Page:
UX designers work on apps, websites, and products across every industry. For the most part, UX designers are not responsible for aesthetic design, but instead focus on the customer interaction and journey with the product.

Some UX designers, however, do user interaction design, which primarily concerns the visual styling of an app or website. Others may focus on service design, which concerns itself with designing an overall experience, such as a guest stay at a five-star hotel.

What skills do UX designers need?

UX design skills

Being that the work is quite specific, UX designers need a technical skill set, like design and prototyping with tools like Sketch, Figma and Adobe XD. They also need to understand the design thinking process in order to participate in all aspects of the design process.

In addition to hard skills, successful UX designers also have the following soft skills, or abilities that enable them to function well in the workplace.

  • Research — Research is a key UX design skill. Designers must make actionable insights from the data they collect, both in the initial phases and when testing with real people.
  • Problem-solving — UX designers explore many different approaches to solving a specific user problem in a process known as “ideate.” They not only solve problems during initial prototyping, but they constantly develop and improve products or services as needed to make them more user-friendly.
  • Communication — Communication is crucial as UX design is a highly collaborative process. UX designers also need a level of empathy that lets them look at a product from the user’s point of view. This includes understanding the user’s needs and goals when using the product and being able to communicate them clearly within the team and to stakeholders.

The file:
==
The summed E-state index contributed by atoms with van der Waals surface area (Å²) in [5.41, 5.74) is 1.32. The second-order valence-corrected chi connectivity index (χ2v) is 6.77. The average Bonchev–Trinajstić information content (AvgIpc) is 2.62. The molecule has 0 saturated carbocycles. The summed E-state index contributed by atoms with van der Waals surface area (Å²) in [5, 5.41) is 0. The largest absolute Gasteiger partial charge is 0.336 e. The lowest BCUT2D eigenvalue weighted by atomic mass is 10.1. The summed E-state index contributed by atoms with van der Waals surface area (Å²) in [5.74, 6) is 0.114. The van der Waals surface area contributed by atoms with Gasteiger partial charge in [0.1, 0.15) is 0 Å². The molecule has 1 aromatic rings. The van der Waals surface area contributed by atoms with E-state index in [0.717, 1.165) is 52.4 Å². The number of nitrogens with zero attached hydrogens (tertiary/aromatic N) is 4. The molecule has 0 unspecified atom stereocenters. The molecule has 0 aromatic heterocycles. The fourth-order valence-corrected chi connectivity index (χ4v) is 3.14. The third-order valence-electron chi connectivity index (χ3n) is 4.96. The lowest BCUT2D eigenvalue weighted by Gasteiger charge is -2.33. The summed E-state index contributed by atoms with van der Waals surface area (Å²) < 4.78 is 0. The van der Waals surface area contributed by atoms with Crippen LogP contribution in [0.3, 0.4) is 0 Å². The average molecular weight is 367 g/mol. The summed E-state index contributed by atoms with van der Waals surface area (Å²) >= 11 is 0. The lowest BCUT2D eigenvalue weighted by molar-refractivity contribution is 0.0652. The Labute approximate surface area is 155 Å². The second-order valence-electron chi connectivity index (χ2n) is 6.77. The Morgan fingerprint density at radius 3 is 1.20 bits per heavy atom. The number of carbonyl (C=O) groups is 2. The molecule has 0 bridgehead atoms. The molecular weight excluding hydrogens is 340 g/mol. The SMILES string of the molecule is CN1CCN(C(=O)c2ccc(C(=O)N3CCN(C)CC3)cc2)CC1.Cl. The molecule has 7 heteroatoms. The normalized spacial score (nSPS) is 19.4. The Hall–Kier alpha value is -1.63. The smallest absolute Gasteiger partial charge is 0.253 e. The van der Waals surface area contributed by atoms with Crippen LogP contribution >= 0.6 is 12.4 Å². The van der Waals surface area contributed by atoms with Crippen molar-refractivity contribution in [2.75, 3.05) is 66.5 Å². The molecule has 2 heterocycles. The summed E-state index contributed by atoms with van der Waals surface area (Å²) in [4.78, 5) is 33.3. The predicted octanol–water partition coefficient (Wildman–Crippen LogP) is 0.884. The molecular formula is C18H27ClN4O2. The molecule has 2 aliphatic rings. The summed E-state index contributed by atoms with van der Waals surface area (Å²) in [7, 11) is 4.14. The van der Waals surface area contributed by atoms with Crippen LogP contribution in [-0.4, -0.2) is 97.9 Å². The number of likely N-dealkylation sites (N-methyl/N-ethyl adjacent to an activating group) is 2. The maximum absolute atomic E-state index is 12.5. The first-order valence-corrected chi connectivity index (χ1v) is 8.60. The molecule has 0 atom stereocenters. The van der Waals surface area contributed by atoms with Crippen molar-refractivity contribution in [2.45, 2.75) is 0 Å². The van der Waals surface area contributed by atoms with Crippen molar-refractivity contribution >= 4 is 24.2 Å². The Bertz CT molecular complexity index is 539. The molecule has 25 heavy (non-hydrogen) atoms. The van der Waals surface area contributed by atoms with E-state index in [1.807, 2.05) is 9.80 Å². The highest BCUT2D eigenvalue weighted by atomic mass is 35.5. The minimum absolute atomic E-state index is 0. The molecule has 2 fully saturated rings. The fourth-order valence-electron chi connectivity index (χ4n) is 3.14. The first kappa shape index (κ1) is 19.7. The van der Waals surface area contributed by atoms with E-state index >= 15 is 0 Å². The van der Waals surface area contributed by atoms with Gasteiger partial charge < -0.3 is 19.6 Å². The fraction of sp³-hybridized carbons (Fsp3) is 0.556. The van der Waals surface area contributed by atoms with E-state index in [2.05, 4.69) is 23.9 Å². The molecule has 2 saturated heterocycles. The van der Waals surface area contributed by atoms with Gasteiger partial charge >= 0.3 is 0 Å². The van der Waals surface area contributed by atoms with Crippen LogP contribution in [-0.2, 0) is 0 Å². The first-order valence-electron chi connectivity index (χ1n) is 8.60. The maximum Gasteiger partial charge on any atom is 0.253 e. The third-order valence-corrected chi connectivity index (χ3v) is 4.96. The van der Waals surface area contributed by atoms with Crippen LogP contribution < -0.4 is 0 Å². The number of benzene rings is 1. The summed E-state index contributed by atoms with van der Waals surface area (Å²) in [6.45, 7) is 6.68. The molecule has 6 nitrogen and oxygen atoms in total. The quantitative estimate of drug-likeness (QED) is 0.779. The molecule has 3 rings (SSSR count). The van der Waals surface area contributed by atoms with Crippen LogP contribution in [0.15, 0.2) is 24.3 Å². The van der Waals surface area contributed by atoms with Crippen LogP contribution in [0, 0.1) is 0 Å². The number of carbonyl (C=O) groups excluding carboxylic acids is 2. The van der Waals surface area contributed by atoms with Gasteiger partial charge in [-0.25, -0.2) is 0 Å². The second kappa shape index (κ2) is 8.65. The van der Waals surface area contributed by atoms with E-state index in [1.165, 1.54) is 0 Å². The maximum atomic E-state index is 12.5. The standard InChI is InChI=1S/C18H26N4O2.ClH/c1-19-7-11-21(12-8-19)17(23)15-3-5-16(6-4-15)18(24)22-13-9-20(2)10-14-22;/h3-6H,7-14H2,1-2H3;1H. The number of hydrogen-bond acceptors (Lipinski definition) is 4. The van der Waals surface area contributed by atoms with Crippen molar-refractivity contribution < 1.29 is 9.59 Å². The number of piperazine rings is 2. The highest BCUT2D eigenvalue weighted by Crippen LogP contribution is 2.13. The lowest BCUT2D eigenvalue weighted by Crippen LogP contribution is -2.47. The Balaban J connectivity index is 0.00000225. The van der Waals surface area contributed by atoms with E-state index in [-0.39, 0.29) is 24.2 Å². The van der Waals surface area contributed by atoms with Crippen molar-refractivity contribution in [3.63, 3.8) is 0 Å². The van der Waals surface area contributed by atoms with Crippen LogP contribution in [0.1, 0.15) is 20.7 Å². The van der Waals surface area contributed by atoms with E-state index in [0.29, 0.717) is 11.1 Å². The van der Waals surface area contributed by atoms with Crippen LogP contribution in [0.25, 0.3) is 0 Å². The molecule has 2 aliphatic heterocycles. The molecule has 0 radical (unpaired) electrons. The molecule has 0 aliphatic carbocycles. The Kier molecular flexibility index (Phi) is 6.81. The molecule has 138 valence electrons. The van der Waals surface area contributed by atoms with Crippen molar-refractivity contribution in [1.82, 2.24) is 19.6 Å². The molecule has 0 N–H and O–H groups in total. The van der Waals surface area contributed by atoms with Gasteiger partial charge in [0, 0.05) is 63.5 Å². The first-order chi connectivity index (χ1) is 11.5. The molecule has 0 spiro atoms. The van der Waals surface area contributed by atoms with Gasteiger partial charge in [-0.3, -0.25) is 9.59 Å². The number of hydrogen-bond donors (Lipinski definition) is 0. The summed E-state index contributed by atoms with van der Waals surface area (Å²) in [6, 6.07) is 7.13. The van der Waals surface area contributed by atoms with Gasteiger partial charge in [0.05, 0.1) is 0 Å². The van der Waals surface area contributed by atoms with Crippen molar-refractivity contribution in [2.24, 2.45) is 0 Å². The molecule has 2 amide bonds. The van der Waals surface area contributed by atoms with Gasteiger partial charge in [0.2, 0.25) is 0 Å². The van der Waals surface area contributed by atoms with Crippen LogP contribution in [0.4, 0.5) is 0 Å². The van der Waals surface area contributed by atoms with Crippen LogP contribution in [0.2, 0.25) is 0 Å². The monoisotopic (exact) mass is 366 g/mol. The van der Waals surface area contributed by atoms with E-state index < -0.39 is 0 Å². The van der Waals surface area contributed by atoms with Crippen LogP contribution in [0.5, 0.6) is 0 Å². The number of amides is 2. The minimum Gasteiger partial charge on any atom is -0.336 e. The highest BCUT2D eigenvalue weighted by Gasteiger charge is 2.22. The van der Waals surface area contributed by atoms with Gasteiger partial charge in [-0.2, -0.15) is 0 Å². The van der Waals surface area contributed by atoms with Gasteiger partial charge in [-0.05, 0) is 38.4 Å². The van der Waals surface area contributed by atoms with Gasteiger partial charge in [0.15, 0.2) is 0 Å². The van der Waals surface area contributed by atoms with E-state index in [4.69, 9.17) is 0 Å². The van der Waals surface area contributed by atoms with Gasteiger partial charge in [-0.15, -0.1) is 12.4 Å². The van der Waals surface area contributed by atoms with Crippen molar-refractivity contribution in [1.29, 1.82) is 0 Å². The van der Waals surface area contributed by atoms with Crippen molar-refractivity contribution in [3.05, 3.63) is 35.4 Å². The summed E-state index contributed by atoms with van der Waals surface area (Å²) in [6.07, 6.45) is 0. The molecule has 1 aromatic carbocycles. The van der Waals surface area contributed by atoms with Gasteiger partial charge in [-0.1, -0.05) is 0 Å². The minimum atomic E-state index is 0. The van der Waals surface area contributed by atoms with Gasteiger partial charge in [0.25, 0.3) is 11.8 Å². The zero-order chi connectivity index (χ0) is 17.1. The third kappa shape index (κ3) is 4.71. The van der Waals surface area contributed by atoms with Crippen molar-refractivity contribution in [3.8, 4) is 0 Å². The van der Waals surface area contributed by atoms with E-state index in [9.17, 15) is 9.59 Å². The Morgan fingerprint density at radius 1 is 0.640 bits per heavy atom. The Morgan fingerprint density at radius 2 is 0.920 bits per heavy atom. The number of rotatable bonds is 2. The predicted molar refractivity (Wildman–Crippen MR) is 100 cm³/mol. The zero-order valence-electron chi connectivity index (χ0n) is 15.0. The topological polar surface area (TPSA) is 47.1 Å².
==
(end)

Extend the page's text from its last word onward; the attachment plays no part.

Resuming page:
What is a UI designer and what do UI designers do?

what is a ui designer

UI designers often have a background in graphic design, interior design, or visual arts. They are responsible for making user interfaces that are easy to use and satisfying for the user. These are graphical in nature, and include websites, apps, and video games, to name a few.

It’s the UI designer’s job to bring the UX designer’s ideas to life. 

Once the UX team has finished their process and hands over a wireframe, UI Designers are in charge of designing how the product is laid out visually. On websites, they are in charge of the elements on each screen or page in which a user interacts.

Of course, they must design from the user’s point of view. So, although they might be great artists, the design is about the user, not them. What do users desire? They want to navigate a site with ease, intuitively clicking through the pages and finding the information they need without a thought. Therefore, it’s your job as a UI designer to provide just that: an easily navigable product that’s so intuitive it’s almost invisible!